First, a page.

For those of u that are not regular slashdot.org or digg.com readers, I came across this story and thought you'd be interested. The RAID 5 comments concern me a little, but I really don't want to move to RAID 6
The paper crushes a number of (what we now know to be) myths about disks such as vendor MTBF validity, 'consumer' vs. 'enterprise' drive reliability (spoiler: no difference), and RAID 5 assumptions. StorageMojo has a good summary of the paper's key points.
Key points: * Little difference in replacement rates between SCSI, FC, and SATA drives * Failure rate not constant with age * The probability of seeing 2 drives in a RAID 5 cluster fail within 1 hour is 4 times higher than those predicted by exponential assumption estimates.
However I am not reconfiguring my 5 drive RAID-5 to get a 4 drive RAID-5 + a hot spare.
I guess/hope I will have enough time to get a replacement-disk. I also have the option of just stopping the whole 5200-box when the first disk dies. Then the second disk has to die before the array has been rebuilt to mean a catastrofy.
Typically when such a non standard correlation is seen the root cause are factors external to the unit failing. I suspect that some failures or reported failure are impacted by power blips, cooling loss, controllers issues, mechanical vibration which can affect more than one drive leading to failure frequency that does not fit the expected distribution. I would think this would be expected when looking at failure for arrays versus isolated drive failures in the general drive population (IE. If you drop your n5200 don't expect to recover because you have Raid5)
Figured this was the best thread to ask so here goes. I have a Seagate 750 ST3750640AS showing up with a warning. The Smart Info screen for the drives shows: Power On Hours 883 Hours, Reallocated Sector Count 1, Current Pending Sector 0
Omega's Info module shows; Disk Info: /dev/sdd Smart State: ENABLED Smart Error Count: 0 Raw Read Error Rate: 0 Start/Stop Count: 14 Realloc Sector Count: 1 Power On Hours: 883 hours Power Cycle Count: 29 cycles Temperature: 41 celsius
the other drives are not of concern but here is their info; Disk Info: /dev/sda Smart State: ENABLED Smart Error Count: 0 Raw Read Error Rate: 0 Start/Stop Count: 14 Realloc Sector Count: 0 Power On Hours: 212 hours Power Cycle Count: 29 cycles Temperature: 41 celsius Disk Info: /dev/sdb Smart State: ENABLED Smart Error Count: 0 Raw Read Error Rate: 0 Start/Stop Count: 14 Realloc Sector Count: 0 Power On Hours: 228 hours Power Cycle Count: 29 cycles Temperature: 40 celsius Disk Info: /dev/sdc Smart State: ENABLED Smart Error Count: 0 Raw Read Error Rate: 0 Start/Stop Count: 15 Realloc Sector Count: 0 Power On Hours: 249 hours Power Cycle Count: 30 cycles Temperature: 41 celsius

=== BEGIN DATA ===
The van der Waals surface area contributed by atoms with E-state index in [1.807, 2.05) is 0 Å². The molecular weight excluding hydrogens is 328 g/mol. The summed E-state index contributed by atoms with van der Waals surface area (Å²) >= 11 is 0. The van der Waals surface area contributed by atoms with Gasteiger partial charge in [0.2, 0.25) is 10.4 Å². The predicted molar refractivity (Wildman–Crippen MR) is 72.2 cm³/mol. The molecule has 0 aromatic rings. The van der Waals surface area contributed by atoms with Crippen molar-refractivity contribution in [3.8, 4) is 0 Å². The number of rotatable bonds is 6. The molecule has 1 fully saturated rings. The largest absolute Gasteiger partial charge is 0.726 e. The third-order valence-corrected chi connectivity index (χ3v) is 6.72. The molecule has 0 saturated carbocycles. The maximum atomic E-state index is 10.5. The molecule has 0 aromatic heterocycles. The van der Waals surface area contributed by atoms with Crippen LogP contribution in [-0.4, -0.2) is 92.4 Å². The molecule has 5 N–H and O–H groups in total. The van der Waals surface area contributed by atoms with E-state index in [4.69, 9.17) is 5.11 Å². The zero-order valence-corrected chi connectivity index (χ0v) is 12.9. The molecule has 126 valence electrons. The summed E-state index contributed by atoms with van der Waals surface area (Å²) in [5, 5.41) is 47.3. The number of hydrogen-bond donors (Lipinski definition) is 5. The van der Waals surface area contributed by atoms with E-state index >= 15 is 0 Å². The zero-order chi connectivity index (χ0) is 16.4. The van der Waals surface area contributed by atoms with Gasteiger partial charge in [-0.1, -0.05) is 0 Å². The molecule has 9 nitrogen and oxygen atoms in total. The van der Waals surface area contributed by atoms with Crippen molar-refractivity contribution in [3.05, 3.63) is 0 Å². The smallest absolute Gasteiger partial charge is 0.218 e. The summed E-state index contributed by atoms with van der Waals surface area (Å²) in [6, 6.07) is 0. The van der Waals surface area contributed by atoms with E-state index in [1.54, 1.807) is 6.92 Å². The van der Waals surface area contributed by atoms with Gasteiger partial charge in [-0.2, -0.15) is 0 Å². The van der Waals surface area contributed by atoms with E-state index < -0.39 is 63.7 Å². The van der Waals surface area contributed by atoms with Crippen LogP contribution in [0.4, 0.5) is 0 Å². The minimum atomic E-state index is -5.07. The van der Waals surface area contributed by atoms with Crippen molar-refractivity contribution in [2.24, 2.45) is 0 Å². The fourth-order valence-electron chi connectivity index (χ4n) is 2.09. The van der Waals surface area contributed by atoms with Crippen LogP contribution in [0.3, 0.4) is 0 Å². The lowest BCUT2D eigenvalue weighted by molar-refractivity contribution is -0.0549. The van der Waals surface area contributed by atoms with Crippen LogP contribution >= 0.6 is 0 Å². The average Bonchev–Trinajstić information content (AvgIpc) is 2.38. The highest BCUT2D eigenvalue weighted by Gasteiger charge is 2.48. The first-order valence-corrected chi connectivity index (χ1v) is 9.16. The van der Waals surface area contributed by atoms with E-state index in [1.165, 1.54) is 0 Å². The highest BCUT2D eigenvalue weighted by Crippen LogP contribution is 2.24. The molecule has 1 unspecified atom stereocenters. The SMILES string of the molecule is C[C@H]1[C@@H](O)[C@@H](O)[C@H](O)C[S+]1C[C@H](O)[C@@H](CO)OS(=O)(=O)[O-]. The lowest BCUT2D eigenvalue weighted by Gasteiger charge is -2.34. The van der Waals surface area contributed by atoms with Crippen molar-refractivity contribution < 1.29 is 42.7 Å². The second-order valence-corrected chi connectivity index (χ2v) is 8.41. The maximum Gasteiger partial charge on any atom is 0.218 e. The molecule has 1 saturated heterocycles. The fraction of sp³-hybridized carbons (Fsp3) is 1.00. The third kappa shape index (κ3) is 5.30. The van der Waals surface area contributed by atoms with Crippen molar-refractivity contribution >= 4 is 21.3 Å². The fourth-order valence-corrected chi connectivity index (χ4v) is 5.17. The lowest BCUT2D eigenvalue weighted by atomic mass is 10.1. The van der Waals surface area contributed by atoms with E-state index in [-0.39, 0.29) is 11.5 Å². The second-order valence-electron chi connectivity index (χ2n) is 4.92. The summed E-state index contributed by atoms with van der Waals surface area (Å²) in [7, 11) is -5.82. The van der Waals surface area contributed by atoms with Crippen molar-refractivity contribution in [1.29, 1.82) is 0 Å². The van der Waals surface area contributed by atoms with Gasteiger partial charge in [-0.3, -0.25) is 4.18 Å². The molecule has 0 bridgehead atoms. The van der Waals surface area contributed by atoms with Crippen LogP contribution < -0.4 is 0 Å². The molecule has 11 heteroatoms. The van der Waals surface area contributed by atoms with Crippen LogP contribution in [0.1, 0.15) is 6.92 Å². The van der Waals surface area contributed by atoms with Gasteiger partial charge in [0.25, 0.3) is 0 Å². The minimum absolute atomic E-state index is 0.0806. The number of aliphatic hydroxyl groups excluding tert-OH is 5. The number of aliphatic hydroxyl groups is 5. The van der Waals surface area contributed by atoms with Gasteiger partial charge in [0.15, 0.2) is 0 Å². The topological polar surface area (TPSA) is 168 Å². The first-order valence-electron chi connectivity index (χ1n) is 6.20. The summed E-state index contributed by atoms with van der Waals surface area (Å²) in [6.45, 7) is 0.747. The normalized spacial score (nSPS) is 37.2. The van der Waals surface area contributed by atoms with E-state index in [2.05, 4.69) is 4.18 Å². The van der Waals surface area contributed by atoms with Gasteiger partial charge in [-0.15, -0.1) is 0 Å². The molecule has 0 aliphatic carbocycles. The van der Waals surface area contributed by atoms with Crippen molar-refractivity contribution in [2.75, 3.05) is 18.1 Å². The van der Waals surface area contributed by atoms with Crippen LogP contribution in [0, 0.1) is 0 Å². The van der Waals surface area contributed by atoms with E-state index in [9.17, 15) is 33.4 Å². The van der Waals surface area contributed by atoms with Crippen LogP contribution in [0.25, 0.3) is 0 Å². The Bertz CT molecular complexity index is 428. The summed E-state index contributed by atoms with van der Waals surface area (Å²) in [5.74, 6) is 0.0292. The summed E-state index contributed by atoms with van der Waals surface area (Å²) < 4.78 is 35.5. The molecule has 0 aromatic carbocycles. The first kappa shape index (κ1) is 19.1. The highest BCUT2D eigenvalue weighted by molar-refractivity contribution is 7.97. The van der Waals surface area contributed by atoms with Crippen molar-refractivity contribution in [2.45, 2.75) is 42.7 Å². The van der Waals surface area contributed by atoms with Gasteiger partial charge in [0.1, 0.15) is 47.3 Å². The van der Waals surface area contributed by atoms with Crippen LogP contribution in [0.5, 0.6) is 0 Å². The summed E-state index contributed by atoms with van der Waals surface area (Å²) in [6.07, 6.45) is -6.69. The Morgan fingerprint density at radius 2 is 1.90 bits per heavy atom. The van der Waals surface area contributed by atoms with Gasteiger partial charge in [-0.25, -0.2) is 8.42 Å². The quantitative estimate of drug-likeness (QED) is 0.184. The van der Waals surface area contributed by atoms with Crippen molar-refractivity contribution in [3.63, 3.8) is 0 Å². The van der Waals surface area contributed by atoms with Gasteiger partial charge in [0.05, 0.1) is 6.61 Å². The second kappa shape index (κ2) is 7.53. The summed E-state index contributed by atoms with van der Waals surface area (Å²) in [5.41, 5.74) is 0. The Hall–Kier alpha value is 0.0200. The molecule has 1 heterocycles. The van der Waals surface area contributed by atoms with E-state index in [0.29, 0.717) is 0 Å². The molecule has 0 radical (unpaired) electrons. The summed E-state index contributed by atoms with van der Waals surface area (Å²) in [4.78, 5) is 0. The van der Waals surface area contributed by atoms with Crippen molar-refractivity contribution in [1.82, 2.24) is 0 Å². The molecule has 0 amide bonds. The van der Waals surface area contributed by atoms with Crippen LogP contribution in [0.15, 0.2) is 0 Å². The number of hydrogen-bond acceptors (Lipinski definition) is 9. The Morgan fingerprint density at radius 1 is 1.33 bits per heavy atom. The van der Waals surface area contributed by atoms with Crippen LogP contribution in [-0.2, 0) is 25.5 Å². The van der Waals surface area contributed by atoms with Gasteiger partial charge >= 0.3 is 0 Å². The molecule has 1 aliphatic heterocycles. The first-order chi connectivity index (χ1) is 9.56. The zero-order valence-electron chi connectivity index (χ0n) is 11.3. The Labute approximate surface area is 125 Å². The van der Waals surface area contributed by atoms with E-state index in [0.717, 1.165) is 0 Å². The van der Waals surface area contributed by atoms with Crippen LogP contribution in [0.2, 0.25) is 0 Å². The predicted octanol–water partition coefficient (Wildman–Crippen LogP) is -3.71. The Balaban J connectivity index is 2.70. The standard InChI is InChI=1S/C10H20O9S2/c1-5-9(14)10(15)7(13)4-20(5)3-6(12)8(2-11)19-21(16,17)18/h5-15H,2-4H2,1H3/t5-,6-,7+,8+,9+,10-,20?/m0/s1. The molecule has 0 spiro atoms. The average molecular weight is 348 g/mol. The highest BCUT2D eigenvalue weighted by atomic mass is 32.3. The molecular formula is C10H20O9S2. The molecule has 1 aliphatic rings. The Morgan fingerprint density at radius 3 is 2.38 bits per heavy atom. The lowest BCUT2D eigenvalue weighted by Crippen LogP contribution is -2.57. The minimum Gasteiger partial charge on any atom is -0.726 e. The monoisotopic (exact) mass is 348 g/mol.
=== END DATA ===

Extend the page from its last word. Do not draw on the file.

Here is my question after the long winded info provided;
On the drive that is showing errors there are two noticeable items first the power on Hours is about 4 times longer than the others, even though the drives were purchased by me at the same time. (Hope they did not slip in a refurb on me)
Should concerned with the 1 reallocated sector and second the Temp is 41 is this too high? I plan on going to get another 750 today which will bring my box up to 5 drives and should somewhat protect the data, at least I hope.
from what I know after some research in the Internet it is very difficult to interpret the "raw values" that SMART reports as every manufacturer might have a different raw value measurement. Of course for some obvious fields like cycle count or operating hours the measurement method is always the same
Regarding the much more longer operating time of /dev/sdd, it is funny that this drive has been power cycled one less than all the other drives but has many more hours. For me it seesm that that drive has been run in the past for some time. But I don't think that this is a reason for reclamation as the absolute time is not too much.